1. We feel our opinion is better than God's opinion;
          
          2. We do not allow the confrontation because we are 
          blinded (by pride) into thinking that God's opinion is
          our opinion. (This happened here when then the priests
          refused to accept what had happened to the "low class"
          people); or,

          3. We are so comfortable with our current state that we
          never get around to doing what God requires.)

III. THE PHARISEE AND THE TAX COLLECTOR.

     A. You remember last week we studied parables about how to 
     pray. Notice that this next parable is another in the series
     that answer the disciple's question about how to pray. This
     next parable teaches us both about prayer and pride. Turn with
     me to Luke 18:9-13. Read.

          1. Let's try to make this real. Who would be a Pharisee
          today? (A respected religious leader.)

          2. Who would be a tax collector? (Pick a country whose
          interests are contrary to ours. Pick an irreligious
          American who spies for that country for money, whose
          spying directly costs you money and tell me what you
          think about that person. You now have the attitude
          towards the Jews had towards tax collectors.)

          3. Did the Pharisee tell the truth in his prayer? (Yes.)
          4. Did the tax collector tell the truth in his prayer?
          (Yes.)

          5. Notice that v. 11 says the Pharisee "prayed" about 
          himself. Did both men "pray about themselves?" (Yes.)

               a. So what is the problem? (Read v. 14.)

     B. Don't you believe that you can be confident of your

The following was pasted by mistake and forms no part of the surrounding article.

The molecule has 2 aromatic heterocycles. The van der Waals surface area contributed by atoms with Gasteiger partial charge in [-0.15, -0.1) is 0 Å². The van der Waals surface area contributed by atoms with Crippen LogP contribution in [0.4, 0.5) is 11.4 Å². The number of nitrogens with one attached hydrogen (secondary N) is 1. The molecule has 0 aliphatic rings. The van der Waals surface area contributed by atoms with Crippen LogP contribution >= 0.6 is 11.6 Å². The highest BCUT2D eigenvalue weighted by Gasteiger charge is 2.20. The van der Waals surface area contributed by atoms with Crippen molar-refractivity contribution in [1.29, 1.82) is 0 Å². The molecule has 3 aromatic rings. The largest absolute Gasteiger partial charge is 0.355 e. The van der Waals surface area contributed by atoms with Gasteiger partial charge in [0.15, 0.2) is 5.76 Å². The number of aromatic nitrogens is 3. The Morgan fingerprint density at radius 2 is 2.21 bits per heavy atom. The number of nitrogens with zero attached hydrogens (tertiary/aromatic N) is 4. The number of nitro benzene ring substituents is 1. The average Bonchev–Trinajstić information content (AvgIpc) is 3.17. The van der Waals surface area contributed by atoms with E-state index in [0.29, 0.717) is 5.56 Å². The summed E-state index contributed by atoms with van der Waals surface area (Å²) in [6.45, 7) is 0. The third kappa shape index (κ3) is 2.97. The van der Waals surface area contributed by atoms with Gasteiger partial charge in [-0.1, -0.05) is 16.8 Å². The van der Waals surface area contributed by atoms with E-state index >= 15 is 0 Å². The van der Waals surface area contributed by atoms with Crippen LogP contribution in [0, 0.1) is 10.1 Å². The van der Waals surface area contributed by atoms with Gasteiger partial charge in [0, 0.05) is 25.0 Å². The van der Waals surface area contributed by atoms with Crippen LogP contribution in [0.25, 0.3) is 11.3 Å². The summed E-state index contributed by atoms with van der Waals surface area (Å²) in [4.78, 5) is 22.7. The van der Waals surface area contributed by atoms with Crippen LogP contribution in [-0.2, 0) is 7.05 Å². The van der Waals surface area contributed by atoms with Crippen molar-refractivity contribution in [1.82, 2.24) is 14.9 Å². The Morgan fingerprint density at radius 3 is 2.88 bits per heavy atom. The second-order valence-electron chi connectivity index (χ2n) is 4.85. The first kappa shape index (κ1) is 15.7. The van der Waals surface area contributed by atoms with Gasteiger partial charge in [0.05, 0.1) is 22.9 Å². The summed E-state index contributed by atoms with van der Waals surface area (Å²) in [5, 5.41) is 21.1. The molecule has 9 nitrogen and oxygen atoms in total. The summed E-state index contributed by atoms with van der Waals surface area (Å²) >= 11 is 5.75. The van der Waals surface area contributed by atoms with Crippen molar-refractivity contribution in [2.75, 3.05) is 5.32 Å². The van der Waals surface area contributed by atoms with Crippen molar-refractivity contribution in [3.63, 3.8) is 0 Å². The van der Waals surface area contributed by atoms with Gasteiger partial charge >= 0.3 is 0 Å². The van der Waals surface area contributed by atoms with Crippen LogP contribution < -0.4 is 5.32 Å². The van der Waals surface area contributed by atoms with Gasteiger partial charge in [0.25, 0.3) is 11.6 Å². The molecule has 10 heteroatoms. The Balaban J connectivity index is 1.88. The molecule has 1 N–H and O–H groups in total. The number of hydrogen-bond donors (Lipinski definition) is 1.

salvation?  Is it the Pharisee's confidence about his
     salvation that is the problem? (No. The key phrase is (v.14)
     "For everyone who exalts himself will be humbled and he who
     humbles himself will be exalted."  Salvation comes only
     through the merits of Christ's righteousness. (Romans 4) Until
     we realize that our works will not save us, and therefore we
     need His righteousness as much as the worst sinner, we do not
     "go home justified before God." Pride directly inhibits our
     ability to see our need.)

     C. This story portrays the religious leader as the one who is
     so proud he does not feel the need to come to God for
     justification. Does this parable "fit" our situation in
     America today? (Occasionally. The pride problem today centers
     around those who feel no need for God or religion at all.  The
     proud irreligious people never confront their pride with God's
     word.  At least the proud religious people should be regularly
     confronting themselves with God's word.  The tax collector's
     advantage was that he realized his sin and had come to God for
     help.)

IV. MUSICAL CHAIRS

     A. Turn with me to Luke 14:7-10. Read.

          1. Is this good social wisdom?

          2. Is this primarily a practical lesson on how to live
          when invited out?

          3. Have you ever taken this advice and found that no one
          ever noticed you?
               a. Has anybody ever offered you a better seat or 
               better table at a wedding banquet, or any kind of
               banquet for that matter?

     B. Is this parable just "not applicable" to us today?

     C. Is the "wedding dinner," just a dinner? Or is it a symbol
     for something else?  (Jesus is not "Miss Manners" giving us
     eating etiquette. The "wedding dinner" is a symbol for His
     Second coming. Jesus is talking about entering the kingdom of
     heaven and His advice is as good today as it was then: if you
     "exalt yourself" here, your heavenly host will not be exalting
     you.)

V. NEXT WEEK: "Serving the Master." Parables on Christian service.
Study!